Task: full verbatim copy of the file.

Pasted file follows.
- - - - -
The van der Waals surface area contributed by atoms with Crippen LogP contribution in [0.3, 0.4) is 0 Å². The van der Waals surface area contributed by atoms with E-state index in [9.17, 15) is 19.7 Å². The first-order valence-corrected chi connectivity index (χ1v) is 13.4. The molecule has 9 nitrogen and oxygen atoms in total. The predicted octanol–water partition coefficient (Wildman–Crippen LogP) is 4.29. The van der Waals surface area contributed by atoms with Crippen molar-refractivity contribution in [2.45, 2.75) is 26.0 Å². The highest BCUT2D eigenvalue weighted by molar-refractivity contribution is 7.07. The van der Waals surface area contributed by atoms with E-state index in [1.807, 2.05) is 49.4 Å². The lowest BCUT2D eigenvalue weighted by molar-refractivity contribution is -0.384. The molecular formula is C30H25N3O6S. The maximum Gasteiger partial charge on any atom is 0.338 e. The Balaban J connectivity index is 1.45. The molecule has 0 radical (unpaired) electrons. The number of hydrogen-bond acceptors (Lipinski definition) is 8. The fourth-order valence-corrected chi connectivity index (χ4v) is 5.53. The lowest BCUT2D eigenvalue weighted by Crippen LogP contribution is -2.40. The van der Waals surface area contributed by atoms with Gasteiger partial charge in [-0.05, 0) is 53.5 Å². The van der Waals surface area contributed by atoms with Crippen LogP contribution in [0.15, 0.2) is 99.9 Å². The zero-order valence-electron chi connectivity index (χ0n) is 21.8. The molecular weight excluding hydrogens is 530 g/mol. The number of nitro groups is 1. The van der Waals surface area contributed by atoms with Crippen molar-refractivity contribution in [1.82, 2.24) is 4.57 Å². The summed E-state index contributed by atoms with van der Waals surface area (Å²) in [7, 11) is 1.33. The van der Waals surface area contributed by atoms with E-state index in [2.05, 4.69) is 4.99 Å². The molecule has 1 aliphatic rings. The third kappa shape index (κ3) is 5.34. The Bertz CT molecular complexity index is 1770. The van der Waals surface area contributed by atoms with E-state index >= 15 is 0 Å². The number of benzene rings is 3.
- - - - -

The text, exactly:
The van der Waals surface area contributed by atoms with Crippen LogP contribution in [0.3, 0.4) is 0 Å². The van der Waals surface area contributed by atoms with E-state index in [9.17, 15) is 19.7 Å². The first-order valence-corrected chi connectivity index (χ1v) is 13.4. The molecule has 9 nitrogen and oxygen atoms in total. The predicted octanol–water partition coefficient (Wildman–Crippen LogP) is 4.29. The van der Waals surface area contributed by atoms with Crippen molar-refractivity contribution in [2.45, 2.75) is 26.0 Å². The highest BCUT2D eigenvalue weighted by molar-refractivity contribution is 7.07. The van der Waals surface area contributed by atoms with E-state index in [1.807, 2.05) is 49.4 Å². The lowest BCUT2D eigenvalue weighted by molar-refractivity contribution is -0.384. The molecular formula is C30H25N3O6S. The maximum Gasteiger partial charge on any atom is 0.338 e. The Balaban J connectivity index is 1.45. The molecule has 0 radical (unpaired) electrons. The number of hydrogen-bond acceptors (Lipinski definition) is 8. The fourth-order valence-corrected chi connectivity index (χ4v) is 5.53. The lowest BCUT2D eigenvalue weighted by Crippen LogP contribution is -2.40. The van der Waals surface area contributed by atoms with Gasteiger partial charge in [-0.05, 0) is 53.5 Å². The van der Waals surface area contributed by atoms with Crippen LogP contribution in [0.15, 0.2) is 99.9 Å². The zero-order valence-electron chi connectivity index (χ0n) is 21.8. The molecular weight excluding hydrogens is 530 g/mol. The number of nitro groups is 1. The van der Waals surface area contributed by atoms with Crippen molar-refractivity contribution in [1.82, 2.24) is 4.57 Å². The summed E-state index contributed by atoms with van der Waals surface area (Å²) in [7, 11) is 1.33. The van der Waals surface area contributed by atoms with E-state index in [2.05, 4.69) is 4.99 Å². The molecule has 1 aliphatic rings. The third kappa shape index (κ3) is 5.34. The Bertz CT molecular complexity index is 1770. The van der Waals surface area contributed by atoms with E-state index >= 15 is 0 Å². The number of benzene rings is 3.